• Have your suppliers' price lists or a copy of goods' invoices to hand. Describe the items on your stock list as they are described on the supplier's price lists, so everything can be matched.
  • Make a note of any old, outdated or damaged goods.
  • Make a note of unfinished pieces of work and record what has to be done, giving it a value at the end of the year.

Service providers are required to include partly completed work

This uses the stage to completion method. For example, if a contract is 75% complete, then 75% of the contract value would be included in the year end accounts as uncompleted work. Keep a list of:

  • Work you have started but haven't yet invoiced.
  • The estimated sales value when the work is completed.
  • An accurate estimate of the percentage of the work you have completed. You can use time records, job costing or diaries to help you work out the percentage.

7. Fixed assets

Fixed assets include buildings (if you own them), equipment, vehicles, and 'fixtures and fittings' (eg shelving).

Keep a fixed-assets register, detailing all the assets that the company owns

  • Break it down into different types of asset.
  • A purchase date, purchase price, description and location for each item.
  • Note any items that have been purchased, sold or scrapped during the year. Give your accountant a copy of relevant purchase or sales invoices or any other documents.
  • An asset register makes completing your annual insurance form easy, as you can attach the list of assets.
  • You can also record details which would be useful if say equipment breaks down (eg supplier contact details, PIN numbers etc).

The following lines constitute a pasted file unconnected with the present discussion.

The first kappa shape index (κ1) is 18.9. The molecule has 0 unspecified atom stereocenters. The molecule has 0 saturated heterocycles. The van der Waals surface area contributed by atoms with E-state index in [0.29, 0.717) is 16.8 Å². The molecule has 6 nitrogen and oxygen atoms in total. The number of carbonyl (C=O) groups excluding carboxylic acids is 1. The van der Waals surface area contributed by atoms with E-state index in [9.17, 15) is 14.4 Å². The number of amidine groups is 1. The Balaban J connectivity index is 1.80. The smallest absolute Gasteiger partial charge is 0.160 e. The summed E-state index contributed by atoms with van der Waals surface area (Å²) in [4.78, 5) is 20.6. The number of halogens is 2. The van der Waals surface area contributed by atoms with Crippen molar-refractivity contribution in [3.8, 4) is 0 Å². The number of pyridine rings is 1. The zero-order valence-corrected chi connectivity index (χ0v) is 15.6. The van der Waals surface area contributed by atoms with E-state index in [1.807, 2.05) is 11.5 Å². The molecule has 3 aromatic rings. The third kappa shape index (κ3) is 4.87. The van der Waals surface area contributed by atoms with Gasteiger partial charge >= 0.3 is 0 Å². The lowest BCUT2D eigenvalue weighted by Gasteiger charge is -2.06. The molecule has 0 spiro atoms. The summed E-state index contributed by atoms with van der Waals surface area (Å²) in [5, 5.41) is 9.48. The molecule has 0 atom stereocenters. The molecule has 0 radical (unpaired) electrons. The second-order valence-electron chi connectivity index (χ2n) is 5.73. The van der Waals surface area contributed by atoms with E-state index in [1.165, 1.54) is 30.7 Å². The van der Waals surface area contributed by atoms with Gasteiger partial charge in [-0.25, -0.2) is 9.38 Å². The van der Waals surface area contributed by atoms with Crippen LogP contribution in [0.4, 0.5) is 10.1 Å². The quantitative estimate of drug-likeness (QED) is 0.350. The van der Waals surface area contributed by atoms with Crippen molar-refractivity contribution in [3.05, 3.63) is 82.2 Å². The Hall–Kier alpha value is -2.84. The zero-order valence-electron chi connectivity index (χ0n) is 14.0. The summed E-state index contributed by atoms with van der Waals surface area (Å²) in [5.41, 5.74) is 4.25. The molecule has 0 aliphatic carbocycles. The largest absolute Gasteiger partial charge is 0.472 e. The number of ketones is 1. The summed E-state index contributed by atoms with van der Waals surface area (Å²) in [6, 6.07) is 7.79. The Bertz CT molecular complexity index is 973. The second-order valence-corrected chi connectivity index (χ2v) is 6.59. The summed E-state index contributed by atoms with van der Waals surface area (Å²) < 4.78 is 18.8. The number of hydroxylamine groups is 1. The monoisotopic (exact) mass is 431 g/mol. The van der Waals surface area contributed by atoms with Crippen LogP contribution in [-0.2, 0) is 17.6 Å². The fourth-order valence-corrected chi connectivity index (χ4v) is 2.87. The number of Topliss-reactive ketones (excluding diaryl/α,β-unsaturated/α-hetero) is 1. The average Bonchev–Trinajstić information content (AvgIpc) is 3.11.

Keep the documents proving ownership

The cost of fixed assets should be written off over time

  • This is done through an annual depreciation charge. Details can be recorded on the asset register.
  • Generally depreciation cannot be offset against tax. Instead, you claim a capital allowance for some assets, using a rate of deduction which is fixed by HMRC.
  • Small companies can get 100% relief for most plant and machinery purchases up to the Annual Investment Allowance, so it is important to speak to your accountant before any purchase.

8. Employees

Payroll and expenses claims are of particular interest to HMRC.

Your accountant should check your calculations

  • It is important to get these right, whether you or a payroll bureau handle this. The business is liable for incorrectly deducted tax and National Insurance, not the employee.

Keep records for all expense claims

  • Expenses claim forms make it easy to keep track of expenses. Employees attach the relevant receipts to the completed form, in order to receive reimbursement.
  • You no longer have to report these expenses on P11Ds but HMRC must be satisfied that you reimburse nothing more than the legitimate costs incurred or an HMRC approved flat rate. You will still need to keep records of any payments made.

Tax on benefits in kind can be paid through your payroll

  • You must register with HMRC and add the cash equivalent of the benefit to the employees pay through the payroll.
  • You don’t need to complete P11Ds but you must submit P11D(b)s to calculate National Insurance contributions.

9. Feedback meeting

Once the accounts are finished, a feedback meeting with your accountant can produce good ideas and advice on how business practices can be improved.

What do you need?

  • What information would help you run your business?

Can you improve your book-keeping system?

  • Does it handle VAT quickly and easily, including VAT returns?
  • Is there a better way to record income and expenditure?

Should you introduce or upgrade accounting software?

Can you improve your credit control?

  • What payment targets should you aim for?
  • How can you cut exposure to bad debts?

Can you find ways of providing more timely and useful management information?

  • Up-to-date management information during the accounting year helps you make better decisions.

Can you reduce your tax bill?


Expert quotes

"Annual accounts need to be accurate. As a formal record of your business' finances, they are not just necessary for the taxman, but well-prepared accounts are an excellent way to impress your bank, other potential investors, existing and new clients." - The Association of Chartered Certified Accountants

"You can use the final numbers in your year-end accounts to help you prepare a budget for the following year." - Sayers Butterworth LLP